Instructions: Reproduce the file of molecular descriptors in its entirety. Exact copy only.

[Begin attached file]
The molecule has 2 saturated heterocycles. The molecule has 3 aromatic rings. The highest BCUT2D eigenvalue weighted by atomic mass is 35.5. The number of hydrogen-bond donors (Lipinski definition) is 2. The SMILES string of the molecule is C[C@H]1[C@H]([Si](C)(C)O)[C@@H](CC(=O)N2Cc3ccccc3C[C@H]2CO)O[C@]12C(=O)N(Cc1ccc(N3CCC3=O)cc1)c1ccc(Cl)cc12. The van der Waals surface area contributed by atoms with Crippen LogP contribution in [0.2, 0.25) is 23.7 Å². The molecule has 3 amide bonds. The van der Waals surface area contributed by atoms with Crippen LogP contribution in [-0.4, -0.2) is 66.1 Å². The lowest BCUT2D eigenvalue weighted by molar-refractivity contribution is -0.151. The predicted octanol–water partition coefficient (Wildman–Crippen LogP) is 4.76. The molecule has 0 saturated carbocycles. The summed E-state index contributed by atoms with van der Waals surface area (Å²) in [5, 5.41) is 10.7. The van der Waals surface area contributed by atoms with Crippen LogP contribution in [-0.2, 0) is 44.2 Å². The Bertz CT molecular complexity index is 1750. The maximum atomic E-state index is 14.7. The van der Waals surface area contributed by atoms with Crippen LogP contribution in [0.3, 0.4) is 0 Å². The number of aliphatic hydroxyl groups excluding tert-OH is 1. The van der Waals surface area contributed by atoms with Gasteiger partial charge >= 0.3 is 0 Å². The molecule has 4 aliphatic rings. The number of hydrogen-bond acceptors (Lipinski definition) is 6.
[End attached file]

The molecule has 2 saturated heterocycles. The molecule has 3 aromatic rings. The highest BCUT2D eigenvalue weighted by atomic mass is 35.5. The number of hydrogen-bond donors (Lipinski definition) is 2. The SMILES string of the molecule is C[C@H]1[C@H]([Si](C)(C)O)[C@@H](CC(=O)N2Cc3ccccc3C[C@H]2CO)O[C@]12C(=O)N(Cc1ccc(N3CCC3=O)cc1)c1ccc(Cl)cc12. The van der Waals surface area contributed by atoms with Crippen LogP contribution in [0.2, 0.25) is 23.7 Å². The molecule has 3 amide bonds. The van der Waals surface area contributed by atoms with Crippen LogP contribution in [-0.4, -0.2) is 66.1 Å². The lowest BCUT2D eigenvalue weighted by molar-refractivity contribution is -0.151. The predicted octanol–water partition coefficient (Wildman–Crippen LogP) is 4.76. The molecule has 0 saturated carbocycles. The summed E-state index contributed by atoms with van der Waals surface area (Å²) in [5, 5.41) is 10.7. The van der Waals surface area contributed by atoms with Crippen LogP contribution in [-0.2, 0) is 44.2 Å². The Bertz CT molecular complexity index is 1750. The maximum atomic E-state index is 14.7. The van der Waals surface area contributed by atoms with Crippen LogP contribution in [0.3, 0.4) is 0 Å². The number of aliphatic hydroxyl groups excluding tert-OH is 1. The van der Waals surface area contributed by atoms with Gasteiger partial charge >= 0.3 is 0 Å². The molecule has 4 aliphatic rings. The number of hydrogen-bond acceptors (Lipinski definition) is 6.